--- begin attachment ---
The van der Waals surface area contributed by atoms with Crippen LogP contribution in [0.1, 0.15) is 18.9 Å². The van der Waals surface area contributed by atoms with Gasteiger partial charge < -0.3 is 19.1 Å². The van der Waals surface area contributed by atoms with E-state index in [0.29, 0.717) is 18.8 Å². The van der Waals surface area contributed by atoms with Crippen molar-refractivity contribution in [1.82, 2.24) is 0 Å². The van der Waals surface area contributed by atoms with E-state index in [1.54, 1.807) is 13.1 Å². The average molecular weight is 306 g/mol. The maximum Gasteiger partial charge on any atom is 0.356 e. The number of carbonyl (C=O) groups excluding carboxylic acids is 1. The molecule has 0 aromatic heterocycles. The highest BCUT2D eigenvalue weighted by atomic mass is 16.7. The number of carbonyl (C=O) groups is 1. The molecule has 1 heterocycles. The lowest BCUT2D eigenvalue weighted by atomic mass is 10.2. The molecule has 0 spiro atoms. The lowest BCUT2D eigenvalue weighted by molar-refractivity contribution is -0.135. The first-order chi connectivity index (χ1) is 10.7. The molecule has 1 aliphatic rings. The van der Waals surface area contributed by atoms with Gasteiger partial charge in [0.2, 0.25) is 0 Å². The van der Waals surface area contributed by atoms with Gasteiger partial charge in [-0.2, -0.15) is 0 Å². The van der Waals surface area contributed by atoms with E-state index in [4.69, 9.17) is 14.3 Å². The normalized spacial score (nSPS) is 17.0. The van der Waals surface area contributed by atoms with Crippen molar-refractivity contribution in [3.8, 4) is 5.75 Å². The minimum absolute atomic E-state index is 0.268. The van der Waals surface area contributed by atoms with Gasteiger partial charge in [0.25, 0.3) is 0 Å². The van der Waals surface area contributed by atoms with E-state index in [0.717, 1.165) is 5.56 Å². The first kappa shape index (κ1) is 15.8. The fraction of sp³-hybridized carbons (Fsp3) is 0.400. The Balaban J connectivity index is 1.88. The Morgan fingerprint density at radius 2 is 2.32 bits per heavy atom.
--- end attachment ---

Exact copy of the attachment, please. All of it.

The van der Waals surface area contributed by atoms with Crippen LogP contribution in [0.1, 0.15) is 18.9 Å². The van der Waals surface area contributed by atoms with Gasteiger partial charge < -0.3 is 19.1 Å². The van der Waals surface area contributed by atoms with E-state index in [0.29, 0.717) is 18.8 Å². The van der Waals surface area contributed by atoms with Crippen molar-refractivity contribution in [1.82, 2.24) is 0 Å². The van der Waals surface area contributed by atoms with E-state index in [1.54, 1.807) is 13.1 Å². The average molecular weight is 306 g/mol. The maximum Gasteiger partial charge on any atom is 0.356 e. The number of carbonyl (C=O) groups excluding carboxylic acids is 1. The molecule has 0 aromatic heterocycles. The highest BCUT2D eigenvalue weighted by atomic mass is 16.7. The number of carbonyl (C=O) groups is 1. The molecule has 1 heterocycles. The lowest BCUT2D eigenvalue weighted by atomic mass is 10.2. The molecule has 0 spiro atoms. The lowest BCUT2D eigenvalue weighted by molar-refractivity contribution is -0.135. The first-order chi connectivity index (χ1) is 10.7. The molecule has 1 aliphatic rings. The van der Waals surface area contributed by atoms with Gasteiger partial charge in [0.2, 0.25) is 0 Å². The van der Waals surface area contributed by atoms with Gasteiger partial charge in [-0.2, -0.15) is 0 Å². The van der Waals surface area contributed by atoms with E-state index in [4.69, 9.17) is 14.3 Å². The normalized spacial score (nSPS) is 17.0. The van der Waals surface area contributed by atoms with Crippen molar-refractivity contribution in [3.8, 4) is 5.75 Å². The minimum absolute atomic E-state index is 0.268. The van der Waals surface area contributed by atoms with Gasteiger partial charge in [0.25, 0.3) is 0 Å². The van der Waals surface area contributed by atoms with E-state index in [0.717, 1.165) is 5.56 Å². The first kappa shape index (κ1) is 15.8. The fraction of sp³-hybridized carbons (Fsp3) is 0.400. The Balaban J connectivity index is 1.88. The Morgan fingerprint density at radius 2 is 2.32 bits per heavy atom.